Chapter Six - Projects Stream
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[Conference Day 2 @ 16:45 - Submitted Paper]
"Man's first and most unquestionable duty is to participate in the struggle with Nature, to support his own life and that of others........to feed, clothe and take care of himself and those near to him, satisfies his physical needs, while to help others do the same satisfies his spiritual needs." (Leo Tolstoy)
"He is a wise man who grows two blades of grass where one was growing." (Dr. Samuel Johnson)
"We never can be, but by ourselves, undone." (Savage)
"The only ethical decision is to take responsibility for our own existence and that of our children. Make it now." (Bill Mollison)
Deccan Development Society (DDS), Hyderabad, AP, pioneered the introduction of permaculture in India. It organised the first one-day workshop on permaculture in India, at Hyderabad in December, 1986, which was conducted by Bill Mollison and assisted by Robyn Francis and Reny Slay. Twenty-five participants drawn from various organisations and governmental agencies attended it. This was indeed a historical event, for, the DDS announced its decision to invite Bill Mollison to conduct the first Permaculture Design Certificate Course - the full three-week course, some time in early 1987.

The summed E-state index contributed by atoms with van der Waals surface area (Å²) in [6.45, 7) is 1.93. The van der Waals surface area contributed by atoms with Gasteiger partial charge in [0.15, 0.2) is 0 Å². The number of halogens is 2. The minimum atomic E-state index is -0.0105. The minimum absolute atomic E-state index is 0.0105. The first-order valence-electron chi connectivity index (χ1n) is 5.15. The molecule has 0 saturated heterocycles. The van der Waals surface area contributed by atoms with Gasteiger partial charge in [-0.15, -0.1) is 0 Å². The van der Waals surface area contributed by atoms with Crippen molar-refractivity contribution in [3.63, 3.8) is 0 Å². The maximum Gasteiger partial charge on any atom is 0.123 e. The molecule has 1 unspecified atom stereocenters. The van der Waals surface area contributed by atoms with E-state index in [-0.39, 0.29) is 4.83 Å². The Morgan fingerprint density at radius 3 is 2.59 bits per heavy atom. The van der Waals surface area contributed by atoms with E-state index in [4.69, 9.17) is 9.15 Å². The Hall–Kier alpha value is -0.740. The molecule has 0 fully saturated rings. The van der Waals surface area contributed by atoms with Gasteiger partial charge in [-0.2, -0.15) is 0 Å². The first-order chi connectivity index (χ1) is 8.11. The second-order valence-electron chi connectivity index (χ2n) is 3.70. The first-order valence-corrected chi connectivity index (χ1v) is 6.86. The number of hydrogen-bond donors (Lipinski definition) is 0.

The first PDC course was organised by the DDS at the Central University of Hyderabad during July, 1987. Bill Mollison, assisted by Robyn Francis conducted it. Thirty participants from organisations all over India and Nepal attended it.
During the above course, the DDS announced its decision to establish a permaculture demonstration farm on its 3.25 acre property at Pasthapur in its Project Area of Zaheerabad Taluq, District Medak, Andhra Pradesh, India. This lies in the semi-arid zone prone to droughts. Hence its relevance of applied permaculture to dryland farming, which is the dominant pattern in India.
The last three days of the workshops were spent on this bare piece of land with the hope of the participants that they will have a foot-hold for permaculture in the country.